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CVSS v3 Creates New Challenges For Developers

What is CVSS 3.0?

The Common Vulnerability Scoring System (CVSS) provides an open framework for communicating the characteristics and impacts of IT vulnerabilities. Its quantitative model ensures consistent and accurate measurement, while enabling users to see the underlying vulnerability characteristics that were used to generate the scores.

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The numerical score can then be translated into a qualitative representation (such as low, medium, high, and critical) to help organizations properly assess and prioritize their vulnerability management processes.

CVSS 2.0 vs CVSS 3.0

NVD provides qualitative severity rankings of “Low”, “Medium”, and “High” for CVSS v2.0 base score ranges in addition to the severity ratings for CVSS v3.0 as defined in the CVSS v3.0 specifications.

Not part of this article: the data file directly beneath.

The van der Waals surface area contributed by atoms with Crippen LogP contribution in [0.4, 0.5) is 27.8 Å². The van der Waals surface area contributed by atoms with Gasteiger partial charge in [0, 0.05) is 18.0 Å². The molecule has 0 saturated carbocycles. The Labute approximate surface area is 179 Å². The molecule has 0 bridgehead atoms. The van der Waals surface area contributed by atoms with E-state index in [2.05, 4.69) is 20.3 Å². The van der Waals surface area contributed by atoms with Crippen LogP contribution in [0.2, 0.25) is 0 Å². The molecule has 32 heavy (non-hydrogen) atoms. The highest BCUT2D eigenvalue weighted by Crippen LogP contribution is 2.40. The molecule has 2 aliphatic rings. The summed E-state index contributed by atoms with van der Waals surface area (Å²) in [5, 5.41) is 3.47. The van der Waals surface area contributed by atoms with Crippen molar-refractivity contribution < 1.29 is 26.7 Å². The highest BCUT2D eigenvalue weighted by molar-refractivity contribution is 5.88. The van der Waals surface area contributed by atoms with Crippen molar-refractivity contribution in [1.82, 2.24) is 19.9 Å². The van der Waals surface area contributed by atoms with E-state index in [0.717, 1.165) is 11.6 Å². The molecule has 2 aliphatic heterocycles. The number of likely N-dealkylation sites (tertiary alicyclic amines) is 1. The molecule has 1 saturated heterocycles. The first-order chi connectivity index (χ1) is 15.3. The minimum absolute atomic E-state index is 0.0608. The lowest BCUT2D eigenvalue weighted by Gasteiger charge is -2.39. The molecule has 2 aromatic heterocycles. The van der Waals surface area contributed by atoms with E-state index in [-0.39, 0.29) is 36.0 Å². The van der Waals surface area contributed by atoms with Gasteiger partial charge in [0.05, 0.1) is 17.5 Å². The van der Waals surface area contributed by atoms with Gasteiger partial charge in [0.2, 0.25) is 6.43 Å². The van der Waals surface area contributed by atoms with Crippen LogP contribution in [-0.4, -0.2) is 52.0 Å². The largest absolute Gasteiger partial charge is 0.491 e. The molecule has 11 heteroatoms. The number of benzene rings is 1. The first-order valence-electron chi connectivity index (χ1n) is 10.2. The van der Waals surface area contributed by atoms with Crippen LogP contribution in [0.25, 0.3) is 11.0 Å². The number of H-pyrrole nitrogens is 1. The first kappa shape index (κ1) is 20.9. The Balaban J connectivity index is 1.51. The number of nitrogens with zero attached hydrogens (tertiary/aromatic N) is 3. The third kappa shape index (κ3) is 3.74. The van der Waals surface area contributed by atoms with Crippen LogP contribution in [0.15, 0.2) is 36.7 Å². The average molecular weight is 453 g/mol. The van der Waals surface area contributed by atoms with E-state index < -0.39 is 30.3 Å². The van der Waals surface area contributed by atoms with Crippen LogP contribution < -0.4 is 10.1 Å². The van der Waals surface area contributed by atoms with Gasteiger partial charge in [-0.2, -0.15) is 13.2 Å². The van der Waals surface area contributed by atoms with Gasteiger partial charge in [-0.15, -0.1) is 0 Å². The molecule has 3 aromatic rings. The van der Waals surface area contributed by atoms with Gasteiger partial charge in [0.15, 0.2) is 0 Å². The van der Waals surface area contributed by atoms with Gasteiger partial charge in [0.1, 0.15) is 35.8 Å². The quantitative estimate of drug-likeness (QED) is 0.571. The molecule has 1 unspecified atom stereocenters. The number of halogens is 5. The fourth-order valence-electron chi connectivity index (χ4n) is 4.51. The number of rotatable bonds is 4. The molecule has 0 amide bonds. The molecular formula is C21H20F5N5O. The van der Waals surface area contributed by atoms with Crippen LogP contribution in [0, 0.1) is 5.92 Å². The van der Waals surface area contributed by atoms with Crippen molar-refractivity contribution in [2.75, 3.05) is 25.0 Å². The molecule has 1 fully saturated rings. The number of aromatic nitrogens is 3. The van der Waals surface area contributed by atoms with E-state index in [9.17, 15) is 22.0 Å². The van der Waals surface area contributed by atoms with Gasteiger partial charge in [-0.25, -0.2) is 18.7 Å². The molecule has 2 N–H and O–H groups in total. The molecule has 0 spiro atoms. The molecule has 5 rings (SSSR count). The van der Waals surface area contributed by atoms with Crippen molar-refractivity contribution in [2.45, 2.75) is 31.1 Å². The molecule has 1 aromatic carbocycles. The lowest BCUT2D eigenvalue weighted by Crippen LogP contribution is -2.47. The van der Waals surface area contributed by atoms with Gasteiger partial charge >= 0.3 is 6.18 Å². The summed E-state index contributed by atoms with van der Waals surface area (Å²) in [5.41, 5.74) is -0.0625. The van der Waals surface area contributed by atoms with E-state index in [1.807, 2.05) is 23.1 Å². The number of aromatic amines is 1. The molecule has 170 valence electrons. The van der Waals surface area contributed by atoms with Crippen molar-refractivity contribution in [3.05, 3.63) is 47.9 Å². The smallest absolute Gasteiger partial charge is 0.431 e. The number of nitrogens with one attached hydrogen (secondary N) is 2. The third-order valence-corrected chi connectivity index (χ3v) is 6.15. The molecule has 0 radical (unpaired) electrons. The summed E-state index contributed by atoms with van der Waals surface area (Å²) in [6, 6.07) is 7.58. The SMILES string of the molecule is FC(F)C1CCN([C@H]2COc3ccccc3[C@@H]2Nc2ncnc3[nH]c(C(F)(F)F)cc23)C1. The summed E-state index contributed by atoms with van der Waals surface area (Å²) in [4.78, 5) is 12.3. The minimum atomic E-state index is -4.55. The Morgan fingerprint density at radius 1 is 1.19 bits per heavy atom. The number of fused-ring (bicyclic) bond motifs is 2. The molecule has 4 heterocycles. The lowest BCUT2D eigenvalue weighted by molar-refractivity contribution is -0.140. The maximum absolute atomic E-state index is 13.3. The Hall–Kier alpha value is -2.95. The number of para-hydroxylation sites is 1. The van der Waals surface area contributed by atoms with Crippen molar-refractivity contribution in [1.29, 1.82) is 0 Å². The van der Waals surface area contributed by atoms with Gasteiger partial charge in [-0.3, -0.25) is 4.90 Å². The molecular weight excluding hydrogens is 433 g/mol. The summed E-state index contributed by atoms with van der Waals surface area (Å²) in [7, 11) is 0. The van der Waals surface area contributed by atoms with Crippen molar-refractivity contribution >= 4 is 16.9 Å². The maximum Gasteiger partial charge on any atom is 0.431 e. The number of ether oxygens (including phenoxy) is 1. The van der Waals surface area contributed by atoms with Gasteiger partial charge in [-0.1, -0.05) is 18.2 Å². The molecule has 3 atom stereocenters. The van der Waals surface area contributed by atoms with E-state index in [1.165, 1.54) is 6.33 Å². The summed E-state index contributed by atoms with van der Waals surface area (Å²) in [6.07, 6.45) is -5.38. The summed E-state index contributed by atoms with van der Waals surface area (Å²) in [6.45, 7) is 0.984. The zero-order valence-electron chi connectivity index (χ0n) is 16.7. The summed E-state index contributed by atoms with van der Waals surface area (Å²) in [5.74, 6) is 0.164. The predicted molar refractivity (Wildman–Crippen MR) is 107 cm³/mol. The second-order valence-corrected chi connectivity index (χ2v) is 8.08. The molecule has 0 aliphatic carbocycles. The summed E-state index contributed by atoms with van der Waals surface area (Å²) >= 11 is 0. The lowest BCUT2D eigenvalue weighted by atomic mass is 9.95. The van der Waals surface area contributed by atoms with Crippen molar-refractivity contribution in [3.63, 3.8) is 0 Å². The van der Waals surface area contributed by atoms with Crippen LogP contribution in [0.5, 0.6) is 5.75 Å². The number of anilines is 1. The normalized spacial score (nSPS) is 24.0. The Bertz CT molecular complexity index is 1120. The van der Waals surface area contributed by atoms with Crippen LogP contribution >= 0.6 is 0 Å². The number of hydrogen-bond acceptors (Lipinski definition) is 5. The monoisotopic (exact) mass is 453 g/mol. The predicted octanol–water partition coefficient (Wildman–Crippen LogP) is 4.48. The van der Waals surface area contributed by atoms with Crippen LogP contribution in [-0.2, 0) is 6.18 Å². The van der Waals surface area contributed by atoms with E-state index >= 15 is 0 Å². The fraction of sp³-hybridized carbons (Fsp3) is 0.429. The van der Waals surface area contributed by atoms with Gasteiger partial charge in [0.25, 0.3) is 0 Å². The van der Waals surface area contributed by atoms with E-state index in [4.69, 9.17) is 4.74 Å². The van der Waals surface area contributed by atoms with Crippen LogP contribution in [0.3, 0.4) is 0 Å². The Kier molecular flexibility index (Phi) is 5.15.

The newer version of CVSS introduces a number of changes in the scoring system that reflect more accurately vulnerabilities that fall under the web application domain.

While all three metric groups:  the Base Score, the Temporal Score and the Environmental Score remained the same, new metrics such as Scope (S) and User Interaction (UI) were added. In addition, old metrics such as Authentication (Au) were changed to newer ones such as Privileges Required (PR).

CVSS v3 metrics

The Scope metric differentiates between an exploited vulnerability that can only affect resources managed by the same authority. In this case, the vulnerable component and the impacted component are the same.

The Environmental Metrics group also saw a new addition with the Modified Base Metrics—allowing analysts to customize CVSS scores based on the host that has been affected in the analyst’s organization, making it contextual when necessary.

       CVSS v2.0 Ratings                                

  CVSS v3.0 Ratings


Base Score Range


          Base Score Range

















How To Prioritize When CVSS v3 Vulnerabilities Are Higher